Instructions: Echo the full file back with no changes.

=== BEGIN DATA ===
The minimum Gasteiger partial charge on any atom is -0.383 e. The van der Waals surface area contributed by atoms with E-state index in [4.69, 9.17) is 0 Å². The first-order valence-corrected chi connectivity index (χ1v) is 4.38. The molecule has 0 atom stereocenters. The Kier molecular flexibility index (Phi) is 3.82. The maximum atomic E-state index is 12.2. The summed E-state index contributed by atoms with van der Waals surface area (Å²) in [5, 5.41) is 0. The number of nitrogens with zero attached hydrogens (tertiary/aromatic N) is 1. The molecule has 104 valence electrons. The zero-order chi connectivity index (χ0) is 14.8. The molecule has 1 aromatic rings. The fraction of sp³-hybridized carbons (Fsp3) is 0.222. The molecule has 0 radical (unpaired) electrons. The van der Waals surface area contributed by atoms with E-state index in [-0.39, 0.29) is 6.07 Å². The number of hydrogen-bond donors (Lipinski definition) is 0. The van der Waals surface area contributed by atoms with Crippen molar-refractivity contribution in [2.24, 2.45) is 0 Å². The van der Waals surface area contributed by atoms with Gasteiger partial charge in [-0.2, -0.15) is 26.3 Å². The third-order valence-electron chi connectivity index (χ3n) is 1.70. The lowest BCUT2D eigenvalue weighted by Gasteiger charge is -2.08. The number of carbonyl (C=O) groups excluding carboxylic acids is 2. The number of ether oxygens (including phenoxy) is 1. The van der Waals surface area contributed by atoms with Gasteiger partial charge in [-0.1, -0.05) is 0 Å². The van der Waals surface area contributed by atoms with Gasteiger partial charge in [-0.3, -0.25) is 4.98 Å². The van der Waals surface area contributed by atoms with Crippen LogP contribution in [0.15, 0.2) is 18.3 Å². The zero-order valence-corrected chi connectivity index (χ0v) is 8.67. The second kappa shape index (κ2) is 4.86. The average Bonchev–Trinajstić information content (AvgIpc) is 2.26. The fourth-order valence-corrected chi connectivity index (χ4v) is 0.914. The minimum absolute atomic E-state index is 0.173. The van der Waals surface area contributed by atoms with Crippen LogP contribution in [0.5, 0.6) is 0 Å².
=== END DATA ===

The minimum Gasteiger partial charge on any atom is -0.383 e. The van der Waals surface area contributed by atoms with E-state index in [4.69, 9.17) is 0 Å². The first-order valence-corrected chi connectivity index (χ1v) is 4.38. The molecule has 0 atom stereocenters. The Kier molecular flexibility index (Phi) is 3.82. The maximum atomic E-state index is 12.2. The summed E-state index contributed by atoms with van der Waals surface area (Å²) in [5, 5.41) is 0. The number of nitrogens with zero attached hydrogens (tertiary/aromatic N) is 1. The molecule has 104 valence electrons. The zero-order chi connectivity index (χ0) is 14.8. The molecule has 1 aromatic rings. The fraction of sp³-hybridized carbons (Fsp3) is 0.222. The molecule has 0 radical (unpaired) electrons. The van der Waals surface area contributed by atoms with E-state index in [-0.39, 0.29) is 6.07 Å². The number of hydrogen-bond donors (Lipinski definition) is 0. The van der Waals surface area contributed by atoms with Crippen molar-refractivity contribution in [2.24, 2.45) is 0 Å². The van der Waals surface area contributed by atoms with Gasteiger partial charge in [-0.2, -0.15) is 26.3 Å². The third-order valence-electron chi connectivity index (χ3n) is 1.70. The lowest BCUT2D eigenvalue weighted by Gasteiger charge is -2.08. The number of carbonyl (C=O) groups excluding carboxylic acids is 2. The number of ether oxygens (including phenoxy) is 1. The van der Waals surface area contributed by atoms with Gasteiger partial charge in [-0.1, -0.05) is 0 Å². The van der Waals surface area contributed by atoms with Gasteiger partial charge in [-0.3, -0.25) is 4.98 Å². The van der Waals surface area contributed by atoms with Crippen LogP contribution in [0.15, 0.2) is 18.3 Å². The zero-order valence-corrected chi connectivity index (χ0v) is 8.67. The second kappa shape index (κ2) is 4.86. The average Bonchev–Trinajstić information content (AvgIpc) is 2.26. The fourth-order valence-corrected chi connectivity index (χ4v) is 0.914. The minimum absolute atomic E-state index is 0.173. The van der Waals surface area contributed by atoms with Crippen LogP contribution in [0.5, 0.6) is 0 Å².